The Leishmania genus has long been considered a puzzle from the taxonomical point of view. Several clustering schemes based on clinical and biological/biochemical parameters have been proposed to better describe the species spectrum in this genus [1416]. However, despite enormous progress on the molecular methods, including genomics and proteomics, to shed light on taxonomy and improve the Leishmania species characterization, doubts on the phylogenetic status of certain species still challenge the researchers on this field [17]. Despite the strong conservation of calmodulin gene in trypanosomatids, its UTRs diverge among species. For example, inspection of genome sequences containing the calmodulin 5′and 3′ UTR from T. brucei are different from the corresponding ones in T. cruzi, L. major and L. braziliensis (a blast search at http://www.tritrypdb.org shows this fact). However, this divergence is not free of evolutionary or functional pressures because the spacer and UTRs of calmodulin gene are part of a gene class that undergoes polycistronic transcription [18]. As the goal in the investigation of Leishmania species diversity is also to develop markers that can pick up the major transitions in the population structure, calmodulin intergenic segments are good targets for such analysis. Though intraspecies sequence conservation is observed, subgenus Viannia species are clearly distinct from the subgenus Leishmania ones in both length and nucleotide composition. However, taking into account that trypanosomatid gene expression is dependent on post transcriptional processes that are certainly controlled by elements in the 5′ and 3′ UTR and spacer (polypyrimidines region, for instance) [1921] we decided to inspect these segments with tools based on dinucleotide composition. Mutations and composition of the intergenic segments for some of the Leishmania species analyzed here might have taxonomic value as parameters to define if an isolate is identical to a certain species or belongs to one of the two current subgenera. However, for species causing CL, as L. braziliensis, L. peruviana, and L. panamensis sequences are highly similar, casting doubts on the current status of these organisms as unique species.

From an epidemiological point of view it is important to know which Leishmania species circulate in a geographic area. However, from a medical perspective the distinction between Leishmania species causing human infection might be more relevant because the choice of treatment strategy is based on geographical location and mainly in the infecting species [22]. This is the case of L. braziliensis and L. peruviana. Both species co-circulate in some regions of Peru, but only L. braziliensis can potentially cause severe mucocutaneous complications [23]. We observed several sequence variations in the calmodulin intergenic spacer that allow a distinction between these two closely related species belonging to the Viannia sub-genus (Additional file 1).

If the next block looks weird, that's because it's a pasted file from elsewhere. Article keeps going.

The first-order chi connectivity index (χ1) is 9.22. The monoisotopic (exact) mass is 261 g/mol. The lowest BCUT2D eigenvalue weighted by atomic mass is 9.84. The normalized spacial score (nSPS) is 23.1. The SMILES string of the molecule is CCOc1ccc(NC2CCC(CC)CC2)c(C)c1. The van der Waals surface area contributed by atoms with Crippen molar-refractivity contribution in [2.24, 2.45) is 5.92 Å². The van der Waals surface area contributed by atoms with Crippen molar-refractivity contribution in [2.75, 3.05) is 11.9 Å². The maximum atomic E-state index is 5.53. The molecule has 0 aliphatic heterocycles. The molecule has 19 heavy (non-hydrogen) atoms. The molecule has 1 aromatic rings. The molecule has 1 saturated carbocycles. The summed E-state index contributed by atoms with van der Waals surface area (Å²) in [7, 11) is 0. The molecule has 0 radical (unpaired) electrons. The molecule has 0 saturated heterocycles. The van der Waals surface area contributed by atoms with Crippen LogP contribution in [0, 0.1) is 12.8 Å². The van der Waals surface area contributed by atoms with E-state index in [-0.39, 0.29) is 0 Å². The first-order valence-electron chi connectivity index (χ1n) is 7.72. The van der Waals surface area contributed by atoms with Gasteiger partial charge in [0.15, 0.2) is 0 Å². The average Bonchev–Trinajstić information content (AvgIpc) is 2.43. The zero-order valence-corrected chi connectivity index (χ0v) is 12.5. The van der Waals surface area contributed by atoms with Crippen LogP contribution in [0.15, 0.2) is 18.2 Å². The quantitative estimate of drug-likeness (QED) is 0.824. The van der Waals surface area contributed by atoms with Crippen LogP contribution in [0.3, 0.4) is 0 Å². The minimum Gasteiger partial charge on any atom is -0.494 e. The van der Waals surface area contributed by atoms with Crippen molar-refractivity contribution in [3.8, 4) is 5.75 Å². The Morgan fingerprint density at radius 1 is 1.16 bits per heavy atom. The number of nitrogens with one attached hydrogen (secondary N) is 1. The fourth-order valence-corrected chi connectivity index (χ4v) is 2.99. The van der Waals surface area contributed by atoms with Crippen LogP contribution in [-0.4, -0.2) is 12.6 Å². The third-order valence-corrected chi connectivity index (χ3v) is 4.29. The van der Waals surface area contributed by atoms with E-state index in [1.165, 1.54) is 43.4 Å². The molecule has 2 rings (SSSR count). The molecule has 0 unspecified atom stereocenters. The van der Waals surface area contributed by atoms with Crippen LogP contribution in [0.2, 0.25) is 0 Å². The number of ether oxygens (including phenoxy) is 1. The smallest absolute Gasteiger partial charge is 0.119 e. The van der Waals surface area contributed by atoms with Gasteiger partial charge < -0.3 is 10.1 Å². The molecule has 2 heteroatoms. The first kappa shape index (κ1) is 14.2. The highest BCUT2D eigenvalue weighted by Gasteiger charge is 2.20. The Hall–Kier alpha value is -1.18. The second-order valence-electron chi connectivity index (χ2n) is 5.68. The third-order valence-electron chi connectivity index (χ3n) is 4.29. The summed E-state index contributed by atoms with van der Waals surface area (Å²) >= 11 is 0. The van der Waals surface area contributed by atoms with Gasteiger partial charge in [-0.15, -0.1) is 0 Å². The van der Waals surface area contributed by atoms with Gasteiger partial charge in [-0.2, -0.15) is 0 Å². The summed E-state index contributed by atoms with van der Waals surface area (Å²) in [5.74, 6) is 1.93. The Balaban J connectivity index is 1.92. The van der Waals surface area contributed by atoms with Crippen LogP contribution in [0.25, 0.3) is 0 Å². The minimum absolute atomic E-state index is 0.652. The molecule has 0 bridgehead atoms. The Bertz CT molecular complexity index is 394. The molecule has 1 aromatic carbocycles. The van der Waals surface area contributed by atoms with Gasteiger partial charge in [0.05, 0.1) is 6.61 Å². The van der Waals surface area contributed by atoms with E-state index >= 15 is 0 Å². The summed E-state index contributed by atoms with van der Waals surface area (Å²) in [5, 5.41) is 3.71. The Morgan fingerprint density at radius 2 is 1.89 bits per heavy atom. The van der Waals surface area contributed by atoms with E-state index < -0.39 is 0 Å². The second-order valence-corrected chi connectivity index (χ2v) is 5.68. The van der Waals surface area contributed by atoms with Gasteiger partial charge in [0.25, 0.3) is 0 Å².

Recent pioneering studies have used different regions of the heat-shock protein 70 gene (hsp70) with different molecular approaches (sequencing, RFLP, AFLP) for Leishmania species identification as well as for taxonomic and phylogenetic analysis [2430]. Indeed, the hsp70 gene is probably the single-locus molecular marker more widely used for identifying/typing Leishmania. In particular, the hsp70/RFLP approach presents several advantages over other molecular methodologies and is now routinely used in many laboratories for these purposes.

In general, the dendrograms we obtained with calmodulin gene agrees with the ones produced using hsp70 as marker. A clear separation between the sub-genus Leishmania and Viannia was observed and nucleotide sequence variations in this segment of the gene made possible to discriminate between Leishmania species/complex (Figures 2, 3, 4 and 5 and Additional file 1). However, we recognize that so far we have only evaluated a small number of reference strains and field isolates. In this regard, the real discriminatory power of calmodulin as a marker and its potential phylogenetic inferences still need to be evaluated using a larger number of reference strains and validated with a more field isolates from different geographical areas.

Conclusions

In conclusion, for the first time we have employed the calmodulin intergenic spacer sequences in a phylogenetic study of Leishmania species. We demonstrated that despite the evolutionary conservation of the calmodulin gene, its intergenic spacer region may be useful to help solve taxonomical questions in the Leishmania genus and also to characterize clinical/field isolates of a particular species.

Abbreviations

CL: 

Cutaneous leishmaniasis

CDS: 

Coding DNA sequence

UTR: 

Untranslated regions.

Declarations

Acknowledgements

We acknowledge with appreciation the technical assistance of Kadir González, as well as, all members of the Parasitology Department at the Gorgas Institute. This investigation received administrative and financial support from Gorgas Institute and from SENACYT, Panama (grant COL08-080).

Authors’ Affiliations

(1)
Instituto Conmemorativo Gorgas de Estudios de Salud
(2)
Laboratorio Interdisciplinar de Pesquisas Médicas, Instituto Oswaldo Cruz, Fiocruz